UK retailers “struggling to understand customer priorities”
Just one-in-five UK retailers have admitted that their primary goal is to provide brilliant service to customers, instead prioritising revenue generation as high street sales and footfall continue to decline.
This is according to Fujitsu’s ‘Driving a Trusted Future in a Radically Changing World’ report, which revealed that unless UK retailers better understand customer priorities, they will face a lack of innovation, CSR initiatives and technology transformation.
With consumers moving to online competitors that offer greater convenience and selection, retailers in the UK have become reluctant to invest in new technologies. In fact, despite the majority (72 per cent) of retail leaders saying technology has had a positive impact on their business, retail has the lowest investment in digital technology of any UK sector, with the average retailer investing just over £400,000 over the last five years.
What’s more, while the majority of digital transformation projects have been deemed successful by leaders, just a third (31 per cent) adopt new technologies once they have heard enough about it, and a quarter (28 per cent) approach innovation with scepticism and only adopt technology once others have.
This reluctance to innovate has led to retailers putting the responsibility of innovation onto other organisations besides themselves, with the expectation placed on technology providers, central government and the private sector to implement new technologies.
However, this has impacted the high-street further, with almost half of UK people (40 per cent) believing retailers have been too slow to make the most of new technologies.
Paul Kirkland, Director of Retail and Hospitality at Fujitsu UK&I, said: “We’re increasingly seeing retailers focus on their existing and diminishing revenue streams, and consequently missing huge opportunities by being unable to connect with customers and understand why they are moving from the high-street.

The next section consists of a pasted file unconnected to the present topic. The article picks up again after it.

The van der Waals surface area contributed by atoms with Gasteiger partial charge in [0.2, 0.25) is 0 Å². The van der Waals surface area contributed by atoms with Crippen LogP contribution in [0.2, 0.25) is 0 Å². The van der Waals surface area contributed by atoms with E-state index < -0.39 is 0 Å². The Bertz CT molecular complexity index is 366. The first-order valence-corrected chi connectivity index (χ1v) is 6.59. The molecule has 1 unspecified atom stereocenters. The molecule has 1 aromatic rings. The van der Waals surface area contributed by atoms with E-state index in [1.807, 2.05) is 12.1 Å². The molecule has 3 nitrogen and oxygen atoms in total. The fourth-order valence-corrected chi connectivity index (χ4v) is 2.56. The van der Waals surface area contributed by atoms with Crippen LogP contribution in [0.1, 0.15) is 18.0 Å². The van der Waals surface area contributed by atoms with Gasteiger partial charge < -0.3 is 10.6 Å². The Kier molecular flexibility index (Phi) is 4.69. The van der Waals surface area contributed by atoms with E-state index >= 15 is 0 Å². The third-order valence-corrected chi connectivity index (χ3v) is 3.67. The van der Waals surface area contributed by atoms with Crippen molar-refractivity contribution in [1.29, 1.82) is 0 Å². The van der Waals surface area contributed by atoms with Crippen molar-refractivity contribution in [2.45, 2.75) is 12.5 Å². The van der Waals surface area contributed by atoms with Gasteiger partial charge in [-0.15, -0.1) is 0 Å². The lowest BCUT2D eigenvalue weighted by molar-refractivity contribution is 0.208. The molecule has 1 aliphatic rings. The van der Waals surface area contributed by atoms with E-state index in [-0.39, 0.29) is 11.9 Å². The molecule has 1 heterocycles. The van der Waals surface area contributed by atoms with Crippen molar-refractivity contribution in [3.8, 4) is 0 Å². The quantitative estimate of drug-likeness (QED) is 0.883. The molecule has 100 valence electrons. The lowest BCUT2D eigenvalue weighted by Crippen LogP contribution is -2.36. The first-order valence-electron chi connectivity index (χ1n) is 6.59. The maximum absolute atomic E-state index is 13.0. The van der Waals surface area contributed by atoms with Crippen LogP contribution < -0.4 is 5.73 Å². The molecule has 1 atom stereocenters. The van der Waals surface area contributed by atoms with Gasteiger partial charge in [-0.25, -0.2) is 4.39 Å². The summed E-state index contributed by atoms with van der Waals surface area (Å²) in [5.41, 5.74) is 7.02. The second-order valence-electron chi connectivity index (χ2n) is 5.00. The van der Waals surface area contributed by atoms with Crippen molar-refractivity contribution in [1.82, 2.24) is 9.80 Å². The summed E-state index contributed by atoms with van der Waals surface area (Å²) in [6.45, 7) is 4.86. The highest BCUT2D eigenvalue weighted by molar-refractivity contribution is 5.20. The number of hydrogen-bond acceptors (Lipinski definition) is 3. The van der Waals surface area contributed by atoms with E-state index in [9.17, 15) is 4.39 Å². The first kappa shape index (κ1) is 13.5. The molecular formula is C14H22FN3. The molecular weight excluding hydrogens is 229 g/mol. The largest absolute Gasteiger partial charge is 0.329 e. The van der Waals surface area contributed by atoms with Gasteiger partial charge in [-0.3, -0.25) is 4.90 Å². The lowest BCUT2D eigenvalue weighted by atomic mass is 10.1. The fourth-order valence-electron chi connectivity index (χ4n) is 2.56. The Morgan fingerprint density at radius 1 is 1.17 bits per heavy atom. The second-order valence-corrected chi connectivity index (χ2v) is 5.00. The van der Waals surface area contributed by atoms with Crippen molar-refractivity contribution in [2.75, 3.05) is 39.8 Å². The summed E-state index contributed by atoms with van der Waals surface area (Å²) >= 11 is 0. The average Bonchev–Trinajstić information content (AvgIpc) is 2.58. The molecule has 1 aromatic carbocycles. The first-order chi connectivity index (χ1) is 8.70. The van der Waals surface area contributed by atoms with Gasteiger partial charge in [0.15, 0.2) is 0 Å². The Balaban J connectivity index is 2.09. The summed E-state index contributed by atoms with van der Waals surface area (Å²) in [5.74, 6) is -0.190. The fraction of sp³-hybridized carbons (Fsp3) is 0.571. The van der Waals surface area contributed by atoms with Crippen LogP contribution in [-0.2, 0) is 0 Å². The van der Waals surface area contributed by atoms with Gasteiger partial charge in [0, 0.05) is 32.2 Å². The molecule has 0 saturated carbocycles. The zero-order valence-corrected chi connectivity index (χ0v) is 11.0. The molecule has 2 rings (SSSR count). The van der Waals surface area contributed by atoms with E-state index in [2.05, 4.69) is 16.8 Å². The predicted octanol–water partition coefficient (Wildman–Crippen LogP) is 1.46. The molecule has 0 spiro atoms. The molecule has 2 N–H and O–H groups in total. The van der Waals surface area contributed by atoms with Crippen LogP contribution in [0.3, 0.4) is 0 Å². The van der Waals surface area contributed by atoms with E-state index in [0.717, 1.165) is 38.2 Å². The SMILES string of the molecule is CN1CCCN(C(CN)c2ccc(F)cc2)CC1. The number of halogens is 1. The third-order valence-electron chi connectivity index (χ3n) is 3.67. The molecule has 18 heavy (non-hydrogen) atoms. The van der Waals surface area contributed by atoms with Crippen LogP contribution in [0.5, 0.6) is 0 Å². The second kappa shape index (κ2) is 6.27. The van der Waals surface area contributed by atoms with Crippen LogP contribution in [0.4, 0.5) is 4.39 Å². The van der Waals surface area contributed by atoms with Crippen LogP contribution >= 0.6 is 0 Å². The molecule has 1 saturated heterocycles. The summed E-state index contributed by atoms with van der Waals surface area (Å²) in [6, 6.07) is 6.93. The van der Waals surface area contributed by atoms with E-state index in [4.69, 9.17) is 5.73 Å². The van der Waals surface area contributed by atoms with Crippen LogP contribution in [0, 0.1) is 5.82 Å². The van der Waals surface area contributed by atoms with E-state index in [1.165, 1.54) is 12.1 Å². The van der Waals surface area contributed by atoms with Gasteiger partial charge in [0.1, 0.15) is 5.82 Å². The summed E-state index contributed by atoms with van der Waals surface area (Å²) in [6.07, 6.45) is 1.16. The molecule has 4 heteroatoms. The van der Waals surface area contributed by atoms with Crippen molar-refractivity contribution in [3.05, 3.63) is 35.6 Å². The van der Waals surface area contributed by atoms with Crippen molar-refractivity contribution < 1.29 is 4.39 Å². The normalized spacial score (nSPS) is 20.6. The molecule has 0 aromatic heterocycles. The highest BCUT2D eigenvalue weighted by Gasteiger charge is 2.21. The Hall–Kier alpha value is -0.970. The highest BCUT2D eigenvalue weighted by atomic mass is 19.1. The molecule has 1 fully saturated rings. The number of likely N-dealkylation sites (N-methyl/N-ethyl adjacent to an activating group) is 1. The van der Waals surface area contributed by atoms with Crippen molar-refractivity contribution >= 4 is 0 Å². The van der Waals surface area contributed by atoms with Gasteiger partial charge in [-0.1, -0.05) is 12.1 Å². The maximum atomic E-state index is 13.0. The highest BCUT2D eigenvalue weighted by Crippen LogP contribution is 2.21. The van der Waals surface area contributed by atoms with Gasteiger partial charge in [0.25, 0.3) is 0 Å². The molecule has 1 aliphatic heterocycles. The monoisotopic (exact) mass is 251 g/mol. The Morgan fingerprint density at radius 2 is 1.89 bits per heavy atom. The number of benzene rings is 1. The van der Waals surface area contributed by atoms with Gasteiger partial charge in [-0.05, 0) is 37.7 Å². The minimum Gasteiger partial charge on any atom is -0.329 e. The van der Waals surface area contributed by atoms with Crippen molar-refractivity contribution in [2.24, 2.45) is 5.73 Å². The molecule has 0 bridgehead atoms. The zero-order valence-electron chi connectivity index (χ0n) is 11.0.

“Retailers need to reassess consumer priorities and try to get to grips with the innovations they have to make to stay competitive – even if they feel that the risk and cost associated with digital transformation outweigh potential benefits.”
Although retailers have struggled to get to grips with the changing priorities of consumers, there are signs that they are beginning to understand that their interests are increasingly focussed on social issues.
When it comes to their priorities over the next five years, the public is most excited about: the positive impact of sustainability efforts, opportunities for financial gain and new job opportunities.
And this is mirrored by retailers, with product development and innovation being the one business area they would most like to see most change. In addition, 37 per cent are confident that sustainability is taken seriously throughout their organisation.
While retailers are getting more aligned with consumer expectations, there are still some serious differences; just one in 10 retailers (12 per cent) agree they should have a positive impact on life in the UK, while nearly half of the UK public actually believe the primary purpose of a business should be to “have a positive impact on life in the UK”.
Mr Kirkland continued: “Trust in retailers has been falling over the past five years due to the disconnection between retailers and customers. Customers are increasingly engaged in social issues, and it’s crucial that their priorities are the priority of the retailer, and unless this is addressed, retailers will risk losing further custom and support. Retail fundamentally sets the agenda for the public, so it’s crucial they start being courageous by leading the way.”